Health insurance premiums up in N.J. individual, small employer markets
Health insurance premiums rose in 2012 for the majority of people covered in the state-regulated individual and small employer markets, according to the state Department of Banking and Insurance.
Premiums have risen in New Jersey and nationwide for years, and health care experts say the rising cost of medical care, coupled with new federal rules that increase the services that health insurers are required to include in the health plans they sell, continue to drive up premiums.
About 650,000 New Jerseyans have employer-sponsored coverage through the state's small employer market, for employers with fewer than 50 workers. About half the premiums increases in that sector were less than 10 percent, while the remainder of the increases averaged 15 percent, according to DOBI.
About 140,000 New Jerseyans are covered through the individual market, where all premiums increases in 2012 were under 10 percent, according to DOBI. Premiums rose less than 1 percent, or decreased, for the most popular plan in the individual market, the Horizon Basic and Essential plan, which provides a less extensive menu of benefits at a lower price than the typical health plan. According to DOBI, more than half of those covered in the individual market use the Basic and Essential plan.
Christine Stearns, vice president of health and legal affairs for the New Jersey Business & Industry Association, said the rates reported by DOBI "are consistent with what I have been hearing from employers."
"Employers' top priority is getting the best value for their money -- meaning the best coverage for a price they can afford. For small companies that means carefully evaluating network options, benefits, deductibles and cost sharing to find an affordable balance."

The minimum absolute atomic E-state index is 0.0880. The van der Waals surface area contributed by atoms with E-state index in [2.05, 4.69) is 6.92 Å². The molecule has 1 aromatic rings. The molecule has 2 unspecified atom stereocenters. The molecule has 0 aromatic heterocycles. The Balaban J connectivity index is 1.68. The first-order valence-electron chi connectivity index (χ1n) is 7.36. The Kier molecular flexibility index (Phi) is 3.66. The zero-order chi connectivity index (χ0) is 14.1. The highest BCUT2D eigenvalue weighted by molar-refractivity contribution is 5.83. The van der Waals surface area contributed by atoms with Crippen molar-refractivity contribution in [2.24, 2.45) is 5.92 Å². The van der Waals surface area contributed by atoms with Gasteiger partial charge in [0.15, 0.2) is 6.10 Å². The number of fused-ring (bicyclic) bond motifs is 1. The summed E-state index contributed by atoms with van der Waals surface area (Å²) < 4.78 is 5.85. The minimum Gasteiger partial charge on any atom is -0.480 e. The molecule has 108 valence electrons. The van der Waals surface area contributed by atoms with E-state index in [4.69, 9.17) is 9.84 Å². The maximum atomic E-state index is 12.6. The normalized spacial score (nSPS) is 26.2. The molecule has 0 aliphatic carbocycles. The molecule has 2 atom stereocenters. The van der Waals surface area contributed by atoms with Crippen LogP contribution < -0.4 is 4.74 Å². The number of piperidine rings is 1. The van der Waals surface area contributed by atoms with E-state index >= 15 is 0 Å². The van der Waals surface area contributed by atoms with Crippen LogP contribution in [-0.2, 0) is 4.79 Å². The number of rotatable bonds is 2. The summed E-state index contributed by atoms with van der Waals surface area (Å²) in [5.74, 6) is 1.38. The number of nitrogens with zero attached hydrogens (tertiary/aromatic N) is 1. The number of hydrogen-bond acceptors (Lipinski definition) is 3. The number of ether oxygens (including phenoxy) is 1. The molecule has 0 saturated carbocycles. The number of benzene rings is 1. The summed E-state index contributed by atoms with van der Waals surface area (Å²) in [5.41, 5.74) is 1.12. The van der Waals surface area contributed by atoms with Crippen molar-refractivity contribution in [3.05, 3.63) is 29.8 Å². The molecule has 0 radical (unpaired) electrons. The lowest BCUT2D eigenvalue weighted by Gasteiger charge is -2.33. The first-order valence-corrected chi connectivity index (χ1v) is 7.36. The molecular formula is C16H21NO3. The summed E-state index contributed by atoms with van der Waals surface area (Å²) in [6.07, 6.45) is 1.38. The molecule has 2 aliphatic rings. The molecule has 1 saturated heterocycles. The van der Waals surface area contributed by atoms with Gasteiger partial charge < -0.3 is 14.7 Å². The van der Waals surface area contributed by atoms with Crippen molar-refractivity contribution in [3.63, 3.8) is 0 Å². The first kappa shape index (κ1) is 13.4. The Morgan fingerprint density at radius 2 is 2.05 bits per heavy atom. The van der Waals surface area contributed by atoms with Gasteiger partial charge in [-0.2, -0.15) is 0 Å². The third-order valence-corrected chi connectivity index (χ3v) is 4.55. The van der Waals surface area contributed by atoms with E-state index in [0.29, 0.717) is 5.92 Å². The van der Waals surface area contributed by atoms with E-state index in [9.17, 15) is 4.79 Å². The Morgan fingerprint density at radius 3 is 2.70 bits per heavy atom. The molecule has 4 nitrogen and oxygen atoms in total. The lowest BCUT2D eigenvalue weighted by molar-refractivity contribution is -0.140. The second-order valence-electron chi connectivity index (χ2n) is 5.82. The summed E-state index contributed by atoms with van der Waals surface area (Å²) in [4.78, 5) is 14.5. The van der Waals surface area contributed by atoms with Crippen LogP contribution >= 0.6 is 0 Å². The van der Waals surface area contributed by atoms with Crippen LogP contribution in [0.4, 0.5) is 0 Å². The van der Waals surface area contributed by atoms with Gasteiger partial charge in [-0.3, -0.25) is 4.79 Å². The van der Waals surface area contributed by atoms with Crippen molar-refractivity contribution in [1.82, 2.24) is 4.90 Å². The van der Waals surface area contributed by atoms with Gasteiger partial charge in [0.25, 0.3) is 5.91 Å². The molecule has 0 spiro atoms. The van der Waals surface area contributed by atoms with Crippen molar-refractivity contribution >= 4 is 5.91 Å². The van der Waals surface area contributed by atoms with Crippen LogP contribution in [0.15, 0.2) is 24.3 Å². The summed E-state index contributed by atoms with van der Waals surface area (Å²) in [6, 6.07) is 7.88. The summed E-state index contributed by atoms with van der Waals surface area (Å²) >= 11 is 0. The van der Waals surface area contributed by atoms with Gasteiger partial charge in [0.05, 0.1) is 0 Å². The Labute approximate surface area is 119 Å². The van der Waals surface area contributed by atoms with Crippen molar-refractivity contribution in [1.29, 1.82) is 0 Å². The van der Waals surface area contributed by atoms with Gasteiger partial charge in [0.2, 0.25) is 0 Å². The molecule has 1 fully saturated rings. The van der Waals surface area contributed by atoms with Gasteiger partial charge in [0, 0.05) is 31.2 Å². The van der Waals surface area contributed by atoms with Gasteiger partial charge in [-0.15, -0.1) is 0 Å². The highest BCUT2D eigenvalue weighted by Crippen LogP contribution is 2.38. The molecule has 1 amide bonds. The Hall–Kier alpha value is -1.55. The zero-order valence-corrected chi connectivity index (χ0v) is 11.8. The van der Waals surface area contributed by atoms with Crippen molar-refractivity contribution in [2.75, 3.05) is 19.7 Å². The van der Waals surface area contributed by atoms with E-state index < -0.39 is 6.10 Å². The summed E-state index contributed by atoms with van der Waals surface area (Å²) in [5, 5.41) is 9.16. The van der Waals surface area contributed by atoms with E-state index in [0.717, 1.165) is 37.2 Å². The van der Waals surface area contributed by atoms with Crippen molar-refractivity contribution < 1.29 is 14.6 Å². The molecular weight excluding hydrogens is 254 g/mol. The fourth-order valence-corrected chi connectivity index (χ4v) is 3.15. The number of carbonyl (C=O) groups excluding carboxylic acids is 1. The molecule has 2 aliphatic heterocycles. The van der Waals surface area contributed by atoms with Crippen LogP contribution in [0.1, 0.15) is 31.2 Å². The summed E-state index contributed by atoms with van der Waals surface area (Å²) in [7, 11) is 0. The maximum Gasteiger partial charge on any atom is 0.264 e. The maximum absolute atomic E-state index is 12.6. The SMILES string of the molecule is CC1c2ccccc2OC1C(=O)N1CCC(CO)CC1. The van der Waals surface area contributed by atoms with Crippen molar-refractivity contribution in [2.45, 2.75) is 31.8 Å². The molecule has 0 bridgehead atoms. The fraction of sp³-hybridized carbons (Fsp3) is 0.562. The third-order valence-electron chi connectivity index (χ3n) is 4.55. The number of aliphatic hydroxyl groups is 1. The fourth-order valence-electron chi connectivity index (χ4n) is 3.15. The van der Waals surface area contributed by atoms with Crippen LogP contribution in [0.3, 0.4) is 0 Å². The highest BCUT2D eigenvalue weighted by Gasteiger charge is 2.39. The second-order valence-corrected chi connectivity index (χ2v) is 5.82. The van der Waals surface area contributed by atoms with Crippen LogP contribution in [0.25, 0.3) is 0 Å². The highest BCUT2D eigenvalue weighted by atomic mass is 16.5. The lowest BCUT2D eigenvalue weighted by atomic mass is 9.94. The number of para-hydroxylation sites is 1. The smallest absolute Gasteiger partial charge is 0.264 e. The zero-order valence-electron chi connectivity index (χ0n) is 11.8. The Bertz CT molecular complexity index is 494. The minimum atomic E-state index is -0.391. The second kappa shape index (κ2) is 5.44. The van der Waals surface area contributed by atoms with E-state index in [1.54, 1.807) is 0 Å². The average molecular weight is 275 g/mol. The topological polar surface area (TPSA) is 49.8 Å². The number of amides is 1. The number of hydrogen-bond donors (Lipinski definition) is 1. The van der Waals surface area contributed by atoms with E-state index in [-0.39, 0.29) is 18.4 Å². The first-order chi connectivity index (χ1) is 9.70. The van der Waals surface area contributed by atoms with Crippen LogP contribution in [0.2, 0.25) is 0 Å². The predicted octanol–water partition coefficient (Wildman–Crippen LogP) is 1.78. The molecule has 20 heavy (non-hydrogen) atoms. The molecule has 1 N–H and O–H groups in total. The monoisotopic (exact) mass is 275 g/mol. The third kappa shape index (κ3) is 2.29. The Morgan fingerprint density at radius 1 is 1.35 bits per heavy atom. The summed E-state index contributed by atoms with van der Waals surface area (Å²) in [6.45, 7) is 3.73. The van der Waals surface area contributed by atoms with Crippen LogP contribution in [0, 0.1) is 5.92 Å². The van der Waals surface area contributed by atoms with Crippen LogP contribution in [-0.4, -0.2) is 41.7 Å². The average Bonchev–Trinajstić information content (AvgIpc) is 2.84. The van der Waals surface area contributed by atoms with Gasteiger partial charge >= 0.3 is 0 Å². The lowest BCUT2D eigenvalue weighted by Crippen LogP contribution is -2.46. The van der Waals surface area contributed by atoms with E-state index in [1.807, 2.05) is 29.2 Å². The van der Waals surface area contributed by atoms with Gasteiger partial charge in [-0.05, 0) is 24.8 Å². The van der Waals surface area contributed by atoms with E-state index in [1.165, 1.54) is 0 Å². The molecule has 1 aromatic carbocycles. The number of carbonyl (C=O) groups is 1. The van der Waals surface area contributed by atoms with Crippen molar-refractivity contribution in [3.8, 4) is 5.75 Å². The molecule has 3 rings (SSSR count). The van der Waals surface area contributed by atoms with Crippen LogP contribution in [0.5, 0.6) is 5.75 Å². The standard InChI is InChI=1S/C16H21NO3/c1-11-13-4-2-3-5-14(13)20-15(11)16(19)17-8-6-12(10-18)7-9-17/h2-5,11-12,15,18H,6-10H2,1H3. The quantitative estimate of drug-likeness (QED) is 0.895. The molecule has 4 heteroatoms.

DOBI spokesman Marshall McKnight said state law mandates an 80 percent loss ratio for health insurers, meaning they must pay out 80 cents in medical claims for every dollar they collect in premiums. Insurers refund money to customers when their loss ratio falls below 80 percent.
Ward Sanders, president of the New Jersey Association of Health Plans, said, "The common driver for increasing premiums is the underlying cost of care: the cost of seeing the doctor, going to the hospital, prescription drugs, etcetera." Insurance premiums have been rising for years: Sanders said the last time rates were flat was in the mid-1990s when health insurers shifted to managed-care plans.
Individuals who qualify for the federally subsidized health insurance that will be sold on the new exchange marketplace in 2014 under the Affordable Care Act could see their own health insurance premiums decline, even as the underlying cost of health care continues to rise, Sanders said. Because of the subsidies, "There will be some people who will get coverage on the exchange that may be less than what they are (paying) now. But it is important to remember that the underlying cost of care is what drives premiums and there is no magic bullet, other than the subsidies, to bring down the cost of coverage."